The Big Four also have a near monopoly on buying the standard 30-cl bottle that the four largest Dutch grocery store chains demand. That’s covering all the bases.
An interesting generalization about the Big Four prevails among craft beer and imported beer enthusiasts in the Netherlands. Heineken is thought to be the beer of the “Regular Joes.” Grolsch drinkers have the reputation of being a bit more refined and educated. Interbrew is, well, an interloper. And Bavaria concentrates on the discount supermarket trade.
A Few of the Older Independent and Newer Dutch Craft Breweries…
Besides being known for its many wonderful cafés, Amsterdam was home to Amsterdams Brouwhuis Maximiliaan, which opened in 1992 as the first Dutch brewpub and, unfortunately, closed this past November. Happily, the city boasts another brewpub, Brouwerij ’t IJ, a quirky micro and café that opened in 1985. Brewer Kasper Peterson, a former popular musician, brews ale that are roughly in the Belgian-style, but completely unique. Eggs, ostriches and desert scenes dominate ’t IJ’s beer labels because: 1) In Dutch, the word for egg, “ei,” sounds like IJ (the local waterway); 2) the ostrich is one of Peterson’s favorite animals; and 3) when ’t IJ opened, the Dutch special beer scene was a desert. Beer names at ’t IJ are equally playful: IJ Wit (Egg White), Natte (Wet One), Zatte (Drunken One).
Just south of the Amsterdam suburbs, in the town of Uithoorn on the Amstel River, ex-IBM man Guus Roijen opened Brouwerij De Schans in 1997. Roijen brews several beers under the De Schans label and many more under contract and as private labels in a tidy, fastidiously efficient brewery. Some of his beers are Belgian inspired, some German inspired, and others take their cue from Britain. Roijen likes to experiment with beers such as Canadian Goose Pale Ale, Edelbier, Schans Bier Tarwe and Schans Bier Tripel.
Up north in the flatter-than-flat province of Friesland, Limburg-born brewer Aart van der Linde opened De Friese Bierbrouwerij in 1985—“the biggest brewery in Friesland, the only brewery in Friesland.” Van der Linde brews organic beers, many of which are Belgian-inspired, under the label, “Us Heit,” which means “Our Father” in Friesian. The term refers to a famous figure in Friesian history, Willem Lodewijk, the first stadhouder (town keeper) from 1584 to 1620. Some of the Us Heit beers are Frysk (Friesian) Bier, Buorren (Neighborhood) Bier and Dubbel Tarwe (Wheat) Bier.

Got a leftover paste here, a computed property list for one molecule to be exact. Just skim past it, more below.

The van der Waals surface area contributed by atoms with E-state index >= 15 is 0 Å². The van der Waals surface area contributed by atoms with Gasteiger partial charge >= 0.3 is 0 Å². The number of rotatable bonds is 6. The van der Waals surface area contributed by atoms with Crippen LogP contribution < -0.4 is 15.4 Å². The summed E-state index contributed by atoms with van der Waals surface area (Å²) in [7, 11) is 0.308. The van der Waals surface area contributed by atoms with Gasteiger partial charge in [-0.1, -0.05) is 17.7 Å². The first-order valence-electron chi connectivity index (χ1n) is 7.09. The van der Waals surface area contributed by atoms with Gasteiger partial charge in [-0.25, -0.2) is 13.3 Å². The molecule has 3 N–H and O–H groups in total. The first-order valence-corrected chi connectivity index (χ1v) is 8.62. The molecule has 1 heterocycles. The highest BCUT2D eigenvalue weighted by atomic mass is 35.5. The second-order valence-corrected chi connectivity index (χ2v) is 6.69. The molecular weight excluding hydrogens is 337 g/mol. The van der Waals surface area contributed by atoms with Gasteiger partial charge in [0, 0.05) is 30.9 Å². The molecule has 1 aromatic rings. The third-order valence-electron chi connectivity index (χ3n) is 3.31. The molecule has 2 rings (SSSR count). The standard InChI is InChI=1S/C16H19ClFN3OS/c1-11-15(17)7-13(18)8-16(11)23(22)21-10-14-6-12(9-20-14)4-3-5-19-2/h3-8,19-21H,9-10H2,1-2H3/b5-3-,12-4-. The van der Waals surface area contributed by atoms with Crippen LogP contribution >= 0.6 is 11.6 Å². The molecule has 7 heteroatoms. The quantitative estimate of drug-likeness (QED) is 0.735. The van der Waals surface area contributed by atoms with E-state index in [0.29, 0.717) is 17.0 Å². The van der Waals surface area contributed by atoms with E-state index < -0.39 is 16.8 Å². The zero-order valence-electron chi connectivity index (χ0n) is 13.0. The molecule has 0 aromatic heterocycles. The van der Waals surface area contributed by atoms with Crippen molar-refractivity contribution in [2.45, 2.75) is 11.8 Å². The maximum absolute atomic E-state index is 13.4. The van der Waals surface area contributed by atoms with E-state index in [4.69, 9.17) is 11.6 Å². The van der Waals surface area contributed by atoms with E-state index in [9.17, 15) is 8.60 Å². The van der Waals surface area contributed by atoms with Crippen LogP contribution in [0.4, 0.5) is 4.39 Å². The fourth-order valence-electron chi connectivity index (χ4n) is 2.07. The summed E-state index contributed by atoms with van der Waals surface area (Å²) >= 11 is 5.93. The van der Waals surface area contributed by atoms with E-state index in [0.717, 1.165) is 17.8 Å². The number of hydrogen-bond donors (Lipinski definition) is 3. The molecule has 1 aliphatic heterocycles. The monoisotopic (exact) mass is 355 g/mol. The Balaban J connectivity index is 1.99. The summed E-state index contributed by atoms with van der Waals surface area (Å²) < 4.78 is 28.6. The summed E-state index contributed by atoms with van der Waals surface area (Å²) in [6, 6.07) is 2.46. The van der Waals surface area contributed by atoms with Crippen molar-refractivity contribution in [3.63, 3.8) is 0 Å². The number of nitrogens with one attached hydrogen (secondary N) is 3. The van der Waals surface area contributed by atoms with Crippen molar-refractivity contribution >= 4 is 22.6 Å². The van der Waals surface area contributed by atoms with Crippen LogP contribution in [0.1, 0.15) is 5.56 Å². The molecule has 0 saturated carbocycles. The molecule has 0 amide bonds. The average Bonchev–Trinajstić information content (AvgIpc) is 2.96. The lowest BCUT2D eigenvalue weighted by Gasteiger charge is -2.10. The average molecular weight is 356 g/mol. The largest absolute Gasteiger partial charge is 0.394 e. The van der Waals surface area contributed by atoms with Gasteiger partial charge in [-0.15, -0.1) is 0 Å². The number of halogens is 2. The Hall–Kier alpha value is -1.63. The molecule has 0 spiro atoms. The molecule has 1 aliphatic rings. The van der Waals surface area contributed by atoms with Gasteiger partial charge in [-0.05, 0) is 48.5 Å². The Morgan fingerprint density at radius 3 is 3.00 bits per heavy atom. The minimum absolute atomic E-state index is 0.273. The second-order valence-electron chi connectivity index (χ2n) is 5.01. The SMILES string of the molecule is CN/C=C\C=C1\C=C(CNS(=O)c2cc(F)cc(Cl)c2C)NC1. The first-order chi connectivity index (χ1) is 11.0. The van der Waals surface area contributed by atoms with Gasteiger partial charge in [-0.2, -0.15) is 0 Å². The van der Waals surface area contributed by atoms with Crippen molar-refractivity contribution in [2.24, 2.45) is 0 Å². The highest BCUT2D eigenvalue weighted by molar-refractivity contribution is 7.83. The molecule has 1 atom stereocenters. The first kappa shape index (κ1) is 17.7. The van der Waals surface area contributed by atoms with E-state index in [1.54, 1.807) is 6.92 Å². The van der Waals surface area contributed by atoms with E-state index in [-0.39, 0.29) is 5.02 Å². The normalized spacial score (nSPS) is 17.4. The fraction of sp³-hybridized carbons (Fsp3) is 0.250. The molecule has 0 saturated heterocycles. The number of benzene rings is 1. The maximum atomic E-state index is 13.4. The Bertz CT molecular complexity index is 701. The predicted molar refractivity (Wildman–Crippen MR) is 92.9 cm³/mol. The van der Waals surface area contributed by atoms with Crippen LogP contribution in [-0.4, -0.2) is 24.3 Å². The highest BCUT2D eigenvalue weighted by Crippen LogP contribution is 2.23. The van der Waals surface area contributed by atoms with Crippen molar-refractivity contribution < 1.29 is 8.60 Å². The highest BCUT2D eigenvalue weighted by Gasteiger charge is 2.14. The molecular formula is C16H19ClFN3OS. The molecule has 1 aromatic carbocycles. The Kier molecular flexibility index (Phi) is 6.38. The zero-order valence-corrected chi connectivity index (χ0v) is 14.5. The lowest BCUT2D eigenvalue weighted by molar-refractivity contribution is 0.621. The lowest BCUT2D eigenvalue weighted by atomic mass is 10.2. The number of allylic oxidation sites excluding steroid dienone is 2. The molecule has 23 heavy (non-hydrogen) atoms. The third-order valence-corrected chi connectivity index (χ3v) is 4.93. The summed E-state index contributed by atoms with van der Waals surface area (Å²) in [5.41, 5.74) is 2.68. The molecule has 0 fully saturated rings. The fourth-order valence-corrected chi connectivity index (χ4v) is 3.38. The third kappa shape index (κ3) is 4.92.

The southern province of Limburg, not to be confused with the Belgian province or German city of the same name, is home to many of the Dutch breweries that have survived from the 1800s. Most of these are now owned by Heineken or Interbrew. One of the remaining independents is in the town of Neer in north Limburg. Founded in 1870 by Willem Geenen, Lindeboom (Lime Tree) Bierbrouwerij is today managed by the fourth generation of the founding family, Ben Geenen. A lime tree remains standing in the brewery courtyard. Lindeboom brews both ales and lagers, including Venloosch Alt (named after the small town of Venlo) and a new line of ales brewed with rye malt called Gouverneur Bier, Gouverneur Brune and Gouverneur Blonde.
In the city of Oss, Maasland Brouwerij opened in 1989. It remains one of the oldest and most interesting of the new Dutch craft breweries, producing its own Belgian-inspired ales and many contract and private label beers (over 600). Oss derives from the word, “osch,” which means “place where the ox crosses the river.” The town is located on the River Maas, from which the brewery takes its name. Some of Schamp’s beers are D’n Schele (Dizzy/Cross-eyed Ox) Amber, Blond, Amber, Dubbel and Tripel.
Homebrewer-turned-pro, Sjef Groothuis opened Bierbrouwerij De 3 Horne, located in the small town of Kaatsheuvel, in 1991. In his small, streamlined brewery designed for efficiency (“Others think too complicated”), Groothuis claims to be the fastest brewer in the Netherlands, getting his beer in shops within three weeks of being brewed. As do the other new, small brewers, Groothuis brews a small number of house beers and a larger number of contract and private label beers, specializing in ever-so-slightly-fruit-flavored ales. Some of the 3 Horne beers are Dobbelaer, Trippelaer and Kaat’s Witje (Litttle Wit Beer from Kaatsheuvel).